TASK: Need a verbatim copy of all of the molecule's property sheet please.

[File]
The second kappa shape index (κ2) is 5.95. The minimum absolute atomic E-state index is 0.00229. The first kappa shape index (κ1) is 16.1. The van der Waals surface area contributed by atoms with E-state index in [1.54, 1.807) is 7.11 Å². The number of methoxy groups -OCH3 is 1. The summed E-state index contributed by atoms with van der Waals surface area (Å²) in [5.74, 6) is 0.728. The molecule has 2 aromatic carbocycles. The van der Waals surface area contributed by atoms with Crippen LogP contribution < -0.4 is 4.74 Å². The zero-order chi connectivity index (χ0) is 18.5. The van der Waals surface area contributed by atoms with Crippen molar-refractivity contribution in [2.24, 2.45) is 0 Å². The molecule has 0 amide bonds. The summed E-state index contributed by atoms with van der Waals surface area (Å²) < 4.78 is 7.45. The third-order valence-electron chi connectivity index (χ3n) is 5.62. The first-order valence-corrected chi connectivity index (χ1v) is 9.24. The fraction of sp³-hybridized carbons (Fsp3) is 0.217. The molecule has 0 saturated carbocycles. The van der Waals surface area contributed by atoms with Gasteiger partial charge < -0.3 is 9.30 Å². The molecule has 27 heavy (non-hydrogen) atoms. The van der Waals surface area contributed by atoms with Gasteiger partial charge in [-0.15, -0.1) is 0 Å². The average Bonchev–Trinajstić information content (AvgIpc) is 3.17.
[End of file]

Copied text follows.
The second kappa shape index (κ2) is 5.95. The minimum absolute atomic E-state index is 0.00229. The first kappa shape index (κ1) is 16.1. The van der Waals surface area contributed by atoms with E-state index in [1.54, 1.807) is 7.11 Å². The number of methoxy groups -OCH3 is 1. The summed E-state index contributed by atoms with van der Waals surface area (Å²) in [5.74, 6) is 0.728. The molecule has 2 aromatic carbocycles. The van der Waals surface area contributed by atoms with Crippen LogP contribution < -0.4 is 4.74 Å². The zero-order chi connectivity index (χ0) is 18.5. The van der Waals surface area contributed by atoms with Crippen molar-refractivity contribution in [2.24, 2.45) is 0 Å². The molecule has 0 amide bonds. The summed E-state index contributed by atoms with van der Waals surface area (Å²) < 4.78 is 7.45. The third-order valence-electron chi connectivity index (χ3n) is 5.62. The first-order valence-corrected chi connectivity index (χ1v) is 9.24. The fraction of sp³-hybridized carbons (Fsp3) is 0.217. The molecule has 0 saturated carbocycles. The van der Waals surface area contributed by atoms with Gasteiger partial charge < -0.3 is 9.30 Å². The molecule has 27 heavy (non-hydrogen) atoms. The van der Waals surface area contributed by atoms with Gasteiger partial charge in [-0.15, -0.1) is 0 Å². The average Bonchev–Trinajstić information content (AvgIpc) is 3.17.